And that brings us back around to Apple.  The only plausible explanation for this bifurcation is that Apple is really in charge here.  UltraViolet is not just an “every studio but Disney” consortium; it is also an “every technology company but Apple” initiative.  The list of technology companies participating in UltraViolet is huge, though Microsoft occupies a particularly important role as the source of the UltraViolet file format and the first commercial DRM to be approved for use with the system.  In other words, the KeyChest/UltraViolet dichotomy is shaping up to look very much like Apple vs. the Microsoft-led Windows ecosystem, or Apple vs. the Google-led Android ecosystem.

Still, the market for digital video is still in relatively early days, and things could change quite a bit — especially if consumers are confused by the choices on offer.  (Coincidentally, there’s a good overview of this confusion and its causes in today’s New York Times.)  UltraViolet is enjoying only modest success so far — compared, say, to Netflix or iTunes — and the introduction of Disney Movies Anywhere is unlikely to help make rights lockers any clearer to consumers.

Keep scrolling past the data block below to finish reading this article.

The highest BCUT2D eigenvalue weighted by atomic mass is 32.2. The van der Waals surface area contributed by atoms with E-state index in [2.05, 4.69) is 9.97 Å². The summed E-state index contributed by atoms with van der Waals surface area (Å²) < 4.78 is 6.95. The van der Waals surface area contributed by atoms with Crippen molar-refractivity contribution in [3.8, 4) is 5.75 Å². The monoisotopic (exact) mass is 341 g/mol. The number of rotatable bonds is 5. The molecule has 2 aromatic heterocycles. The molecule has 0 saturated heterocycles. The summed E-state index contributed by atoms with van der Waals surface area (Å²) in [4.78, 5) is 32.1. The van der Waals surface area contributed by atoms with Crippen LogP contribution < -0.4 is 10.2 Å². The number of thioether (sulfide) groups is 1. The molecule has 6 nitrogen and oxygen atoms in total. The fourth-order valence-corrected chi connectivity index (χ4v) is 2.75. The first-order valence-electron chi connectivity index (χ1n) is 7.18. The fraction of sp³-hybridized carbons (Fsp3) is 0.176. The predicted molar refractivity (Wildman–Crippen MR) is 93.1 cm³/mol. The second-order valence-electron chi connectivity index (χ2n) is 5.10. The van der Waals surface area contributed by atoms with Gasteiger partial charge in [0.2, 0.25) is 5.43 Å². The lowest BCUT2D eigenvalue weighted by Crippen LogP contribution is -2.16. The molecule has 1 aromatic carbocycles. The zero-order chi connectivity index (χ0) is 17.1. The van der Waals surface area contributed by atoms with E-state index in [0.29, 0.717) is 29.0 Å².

In that respect, the UltraViolet/KeyChest dichotomy also has a precedent in the digital music market.  Back in 2001-2002, the (then) five major record labels lined up behind two different music distribution platforms: MusicNet and pressplay.  MusicNet was backed by Warner Music Group, EMI, BMG, and RealNetworks, while pressplay was backed by Sony Music and Universal Music Group.  MusicNet was a wholesale distribution platform that made deals with multiple retailers; pressplay was its own retailer.  In other words, MusicNet was UltraViolet, while pressplay was Disney Movies Anywhere.  Yet neither one was successful; both suffered from over-complexity (among other things).  Apple launched the much easier to use iTunes Music Store in 2003, and few people remember MusicNet or pressplay anymore.*

In other words, there are still opportunities for new digital video models to emerge and disrupt the current market.  And consumer confusion is a great way to hasten the disruption.

*The two music platforms did survive, in a way: MusicNet is now MediaNet, a wholesaler of digital music and other content with many retail partners; pressplay was sold to Roxio, rebranded as Napster (the legal version), and resold to Rhapsody, where it still exists under the Napster brand name outside of the US.